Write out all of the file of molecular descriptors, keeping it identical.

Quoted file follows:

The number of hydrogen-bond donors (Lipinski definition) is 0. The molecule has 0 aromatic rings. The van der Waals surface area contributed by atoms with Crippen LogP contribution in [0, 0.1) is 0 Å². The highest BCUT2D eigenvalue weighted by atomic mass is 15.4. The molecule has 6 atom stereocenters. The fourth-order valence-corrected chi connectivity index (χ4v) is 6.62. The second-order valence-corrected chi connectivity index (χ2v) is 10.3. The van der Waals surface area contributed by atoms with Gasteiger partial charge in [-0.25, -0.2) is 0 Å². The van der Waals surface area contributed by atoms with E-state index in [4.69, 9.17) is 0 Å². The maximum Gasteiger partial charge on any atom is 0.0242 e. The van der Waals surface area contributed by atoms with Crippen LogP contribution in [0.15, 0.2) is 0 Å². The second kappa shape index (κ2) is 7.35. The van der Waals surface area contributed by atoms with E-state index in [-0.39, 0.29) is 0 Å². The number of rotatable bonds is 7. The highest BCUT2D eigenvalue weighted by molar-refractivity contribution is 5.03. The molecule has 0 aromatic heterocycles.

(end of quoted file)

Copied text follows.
The number of hydrogen-bond donors (Lipinski definition) is 0. The molecule has 0 aromatic rings. The van der Waals surface area contributed by atoms with Crippen LogP contribution in [0, 0.1) is 0 Å². The highest BCUT2D eigenvalue weighted by atomic mass is 15.4. The molecule has 6 atom stereocenters. The fourth-order valence-corrected chi connectivity index (χ4v) is 6.62. The second-order valence-corrected chi connectivity index (χ2v) is 10.3. The van der Waals surface area contributed by atoms with Gasteiger partial charge in [-0.25, -0.2) is 0 Å². The van der Waals surface area contributed by atoms with E-state index in [4.69, 9.17) is 0 Å². The maximum Gasteiger partial charge on any atom is 0.0242 e. The van der Waals surface area contributed by atoms with Crippen LogP contribution in [0.15, 0.2) is 0 Å². The second kappa shape index (κ2) is 7.35. The van der Waals surface area contributed by atoms with E-state index in [-0.39, 0.29) is 0 Å². The number of rotatable bonds is 7. The highest BCUT2D eigenvalue weighted by molar-refractivity contribution is 5.03. The molecule has 0 aromatic heterocycles.